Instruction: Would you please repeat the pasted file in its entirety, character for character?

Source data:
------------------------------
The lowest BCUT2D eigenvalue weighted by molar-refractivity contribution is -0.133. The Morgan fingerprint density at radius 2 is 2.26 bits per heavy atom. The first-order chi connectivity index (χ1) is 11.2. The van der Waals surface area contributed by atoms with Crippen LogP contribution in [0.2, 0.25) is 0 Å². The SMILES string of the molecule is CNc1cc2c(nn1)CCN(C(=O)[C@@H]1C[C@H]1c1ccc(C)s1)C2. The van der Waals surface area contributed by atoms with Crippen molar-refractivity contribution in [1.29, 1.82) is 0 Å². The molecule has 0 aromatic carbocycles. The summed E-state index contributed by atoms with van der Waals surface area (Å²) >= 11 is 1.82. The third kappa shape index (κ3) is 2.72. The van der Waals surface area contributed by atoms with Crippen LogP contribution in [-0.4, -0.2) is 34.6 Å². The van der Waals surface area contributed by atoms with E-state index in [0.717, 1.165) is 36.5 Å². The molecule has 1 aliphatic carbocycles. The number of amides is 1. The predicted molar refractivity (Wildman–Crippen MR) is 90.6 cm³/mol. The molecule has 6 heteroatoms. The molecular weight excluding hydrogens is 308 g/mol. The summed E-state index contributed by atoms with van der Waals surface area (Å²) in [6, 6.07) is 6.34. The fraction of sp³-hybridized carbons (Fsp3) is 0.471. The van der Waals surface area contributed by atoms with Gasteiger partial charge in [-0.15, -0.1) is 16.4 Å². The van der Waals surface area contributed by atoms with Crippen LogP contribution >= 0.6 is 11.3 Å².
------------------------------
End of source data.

The lowest BCUT2D eigenvalue weighted by molar-refractivity contribution is -0.133. The Morgan fingerprint density at radius 2 is 2.26 bits per heavy atom. The first-order chi connectivity index (χ1) is 11.2. The van der Waals surface area contributed by atoms with Crippen LogP contribution in [0.2, 0.25) is 0 Å². The SMILES string of the molecule is CNc1cc2c(nn1)CCN(C(=O)[C@@H]1C[C@H]1c1ccc(C)s1)C2. The van der Waals surface area contributed by atoms with Crippen molar-refractivity contribution in [1.29, 1.82) is 0 Å². The molecule has 0 aromatic carbocycles. The summed E-state index contributed by atoms with van der Waals surface area (Å²) >= 11 is 1.82. The third kappa shape index (κ3) is 2.72. The van der Waals surface area contributed by atoms with Crippen LogP contribution in [-0.4, -0.2) is 34.6 Å². The van der Waals surface area contributed by atoms with E-state index in [0.717, 1.165) is 36.5 Å². The molecule has 1 aliphatic carbocycles. The number of amides is 1. The predicted molar refractivity (Wildman–Crippen MR) is 90.6 cm³/mol. The molecule has 6 heteroatoms. The molecular weight excluding hydrogens is 308 g/mol. The summed E-state index contributed by atoms with van der Waals surface area (Å²) in [6, 6.07) is 6.34. The fraction of sp³-hybridized carbons (Fsp3) is 0.471. The van der Waals surface area contributed by atoms with Gasteiger partial charge in [-0.15, -0.1) is 16.4 Å². The van der Waals surface area contributed by atoms with Crippen LogP contribution >= 0.6 is 11.3 Å².